BKD recently became aware that certain third-party providers of loan documents to banks have revised their standard loan participation agreements. These revisions may cause those agreements to be noncompliant with accounting rules that allow the seller to account for the transfer as a loan sale. While they may still be considered a true sale for legal purposes, the accounting rules differ in some respects from the legal definition of a true sale, such as when the buyer doesn’t have the right to sell or assign its participation.
Participation agreements often contain clauses that require right of first refusal back to the seller and/or require the seller’s consent before the buyer can transfer its interest in the loan to a third party, along with a clause that consent won’t unreasonably be withheld. The seller can’t effectively control the interest sold or the participation must be accounted for by the seller as a secured borrowing instead of a loan sale.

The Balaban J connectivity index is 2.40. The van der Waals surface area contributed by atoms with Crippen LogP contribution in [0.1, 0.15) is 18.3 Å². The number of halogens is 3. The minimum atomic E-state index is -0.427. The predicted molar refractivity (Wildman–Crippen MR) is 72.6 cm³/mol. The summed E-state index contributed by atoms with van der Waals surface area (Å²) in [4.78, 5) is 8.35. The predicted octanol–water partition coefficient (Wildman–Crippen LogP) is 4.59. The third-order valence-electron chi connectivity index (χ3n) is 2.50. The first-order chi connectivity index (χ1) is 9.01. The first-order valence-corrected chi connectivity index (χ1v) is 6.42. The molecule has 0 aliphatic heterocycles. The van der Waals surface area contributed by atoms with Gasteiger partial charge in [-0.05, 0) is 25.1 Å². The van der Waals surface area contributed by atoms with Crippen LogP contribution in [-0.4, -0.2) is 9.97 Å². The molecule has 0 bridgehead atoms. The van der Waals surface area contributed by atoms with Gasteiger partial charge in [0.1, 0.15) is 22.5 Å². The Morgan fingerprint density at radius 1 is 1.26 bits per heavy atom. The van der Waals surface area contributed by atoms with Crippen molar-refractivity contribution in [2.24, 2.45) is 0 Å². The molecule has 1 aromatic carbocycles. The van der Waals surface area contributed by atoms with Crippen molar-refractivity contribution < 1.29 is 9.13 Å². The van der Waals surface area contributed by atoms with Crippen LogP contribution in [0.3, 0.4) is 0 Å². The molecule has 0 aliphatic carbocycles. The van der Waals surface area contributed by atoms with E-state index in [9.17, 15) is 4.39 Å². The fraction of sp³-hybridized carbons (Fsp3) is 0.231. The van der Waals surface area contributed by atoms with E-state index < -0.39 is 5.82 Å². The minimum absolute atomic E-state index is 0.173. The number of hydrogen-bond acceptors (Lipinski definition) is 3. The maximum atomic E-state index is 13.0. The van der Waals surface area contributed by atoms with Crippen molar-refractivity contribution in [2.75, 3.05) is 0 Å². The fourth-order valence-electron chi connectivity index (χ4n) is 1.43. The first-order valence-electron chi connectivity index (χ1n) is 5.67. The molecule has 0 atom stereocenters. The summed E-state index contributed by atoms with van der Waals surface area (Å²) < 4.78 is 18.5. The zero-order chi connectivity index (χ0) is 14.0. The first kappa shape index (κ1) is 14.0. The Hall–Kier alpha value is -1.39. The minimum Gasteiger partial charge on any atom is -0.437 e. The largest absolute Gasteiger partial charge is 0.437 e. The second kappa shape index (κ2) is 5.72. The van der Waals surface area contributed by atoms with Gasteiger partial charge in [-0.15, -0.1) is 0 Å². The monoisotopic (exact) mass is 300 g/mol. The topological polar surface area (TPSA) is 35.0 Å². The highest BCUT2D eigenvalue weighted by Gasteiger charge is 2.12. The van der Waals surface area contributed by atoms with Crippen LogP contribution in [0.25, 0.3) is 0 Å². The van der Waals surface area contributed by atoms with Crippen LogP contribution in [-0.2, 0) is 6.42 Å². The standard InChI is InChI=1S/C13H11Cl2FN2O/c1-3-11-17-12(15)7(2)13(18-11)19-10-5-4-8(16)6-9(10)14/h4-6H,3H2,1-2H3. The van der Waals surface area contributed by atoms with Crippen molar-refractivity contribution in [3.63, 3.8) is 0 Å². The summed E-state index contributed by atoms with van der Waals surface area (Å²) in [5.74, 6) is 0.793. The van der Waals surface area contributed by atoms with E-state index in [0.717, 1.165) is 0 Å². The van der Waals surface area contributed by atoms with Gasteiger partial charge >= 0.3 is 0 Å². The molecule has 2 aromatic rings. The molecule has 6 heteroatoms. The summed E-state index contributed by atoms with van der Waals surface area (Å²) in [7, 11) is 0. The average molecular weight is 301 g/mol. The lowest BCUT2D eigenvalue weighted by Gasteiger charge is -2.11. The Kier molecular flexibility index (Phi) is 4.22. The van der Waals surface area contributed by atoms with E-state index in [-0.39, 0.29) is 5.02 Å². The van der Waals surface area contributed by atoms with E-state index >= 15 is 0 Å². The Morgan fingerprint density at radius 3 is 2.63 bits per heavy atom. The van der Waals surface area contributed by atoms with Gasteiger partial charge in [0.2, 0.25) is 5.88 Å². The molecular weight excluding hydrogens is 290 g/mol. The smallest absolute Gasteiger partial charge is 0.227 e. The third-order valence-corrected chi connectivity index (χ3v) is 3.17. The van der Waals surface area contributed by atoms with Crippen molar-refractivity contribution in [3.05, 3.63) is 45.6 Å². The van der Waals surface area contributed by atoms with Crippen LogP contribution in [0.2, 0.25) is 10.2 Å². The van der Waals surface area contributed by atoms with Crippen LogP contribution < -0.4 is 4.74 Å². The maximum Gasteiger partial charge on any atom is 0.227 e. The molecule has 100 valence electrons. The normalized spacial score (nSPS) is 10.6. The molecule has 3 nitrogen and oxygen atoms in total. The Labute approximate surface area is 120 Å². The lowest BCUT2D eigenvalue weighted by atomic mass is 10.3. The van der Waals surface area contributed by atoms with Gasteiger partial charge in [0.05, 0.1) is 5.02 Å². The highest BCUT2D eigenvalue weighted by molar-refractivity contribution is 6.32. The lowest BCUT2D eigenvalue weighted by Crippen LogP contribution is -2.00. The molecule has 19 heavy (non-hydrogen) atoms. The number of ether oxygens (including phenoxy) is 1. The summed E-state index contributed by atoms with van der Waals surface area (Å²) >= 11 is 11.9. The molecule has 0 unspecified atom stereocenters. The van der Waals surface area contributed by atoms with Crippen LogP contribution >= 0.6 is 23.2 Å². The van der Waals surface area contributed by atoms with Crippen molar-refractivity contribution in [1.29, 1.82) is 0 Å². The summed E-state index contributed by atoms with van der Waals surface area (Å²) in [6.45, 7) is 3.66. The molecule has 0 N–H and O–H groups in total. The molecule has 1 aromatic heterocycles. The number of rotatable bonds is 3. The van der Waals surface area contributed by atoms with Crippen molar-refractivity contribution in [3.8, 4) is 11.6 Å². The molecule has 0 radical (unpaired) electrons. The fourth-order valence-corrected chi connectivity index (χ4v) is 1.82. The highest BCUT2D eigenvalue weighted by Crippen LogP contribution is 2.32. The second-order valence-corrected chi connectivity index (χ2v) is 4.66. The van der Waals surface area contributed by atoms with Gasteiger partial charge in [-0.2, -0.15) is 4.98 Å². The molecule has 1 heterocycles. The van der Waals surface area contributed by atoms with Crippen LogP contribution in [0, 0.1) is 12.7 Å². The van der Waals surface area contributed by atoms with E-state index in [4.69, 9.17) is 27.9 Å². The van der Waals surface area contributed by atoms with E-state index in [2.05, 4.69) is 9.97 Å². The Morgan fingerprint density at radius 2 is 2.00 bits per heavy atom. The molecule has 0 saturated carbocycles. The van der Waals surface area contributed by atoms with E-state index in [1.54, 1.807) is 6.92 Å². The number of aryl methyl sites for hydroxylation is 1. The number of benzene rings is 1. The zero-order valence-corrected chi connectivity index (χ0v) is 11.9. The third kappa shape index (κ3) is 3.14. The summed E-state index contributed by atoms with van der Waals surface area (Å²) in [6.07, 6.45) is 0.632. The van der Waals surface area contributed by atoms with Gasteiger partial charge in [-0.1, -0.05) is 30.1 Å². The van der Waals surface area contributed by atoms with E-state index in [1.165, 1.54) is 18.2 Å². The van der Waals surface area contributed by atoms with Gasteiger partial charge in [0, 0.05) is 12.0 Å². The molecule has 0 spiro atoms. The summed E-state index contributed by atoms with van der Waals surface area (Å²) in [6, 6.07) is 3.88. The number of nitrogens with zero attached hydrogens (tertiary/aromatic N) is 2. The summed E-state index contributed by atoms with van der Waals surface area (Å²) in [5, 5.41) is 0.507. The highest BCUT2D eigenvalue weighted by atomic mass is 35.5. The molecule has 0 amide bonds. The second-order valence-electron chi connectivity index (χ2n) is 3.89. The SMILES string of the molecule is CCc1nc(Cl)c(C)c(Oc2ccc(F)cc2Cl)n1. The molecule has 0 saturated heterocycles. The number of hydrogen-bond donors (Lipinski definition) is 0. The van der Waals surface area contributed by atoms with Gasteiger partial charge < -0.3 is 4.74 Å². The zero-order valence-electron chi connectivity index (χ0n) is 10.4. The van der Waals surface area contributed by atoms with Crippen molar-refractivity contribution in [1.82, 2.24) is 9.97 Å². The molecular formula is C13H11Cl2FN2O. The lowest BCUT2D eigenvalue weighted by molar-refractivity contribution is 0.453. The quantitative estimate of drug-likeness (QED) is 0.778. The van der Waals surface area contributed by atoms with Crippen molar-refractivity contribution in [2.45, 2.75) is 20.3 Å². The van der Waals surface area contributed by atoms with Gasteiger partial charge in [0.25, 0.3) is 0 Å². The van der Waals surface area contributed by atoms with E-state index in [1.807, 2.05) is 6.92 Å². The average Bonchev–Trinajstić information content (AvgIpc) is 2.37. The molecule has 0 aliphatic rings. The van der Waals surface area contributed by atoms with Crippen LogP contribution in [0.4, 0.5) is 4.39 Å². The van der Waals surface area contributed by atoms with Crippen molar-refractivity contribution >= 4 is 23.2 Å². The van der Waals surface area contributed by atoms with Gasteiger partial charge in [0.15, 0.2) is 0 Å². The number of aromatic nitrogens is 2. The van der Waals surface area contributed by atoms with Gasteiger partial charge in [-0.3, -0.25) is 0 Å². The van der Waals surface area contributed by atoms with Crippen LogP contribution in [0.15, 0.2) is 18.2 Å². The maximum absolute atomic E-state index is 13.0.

If you have concerns about your current participation agreement, contact Jason or your trusted BKD advisor prior to year-end to discuss. Participation agreements often can be amended to incorporate language that will allow the transfer to be accounted for as a sale, but should be done prior to year-end.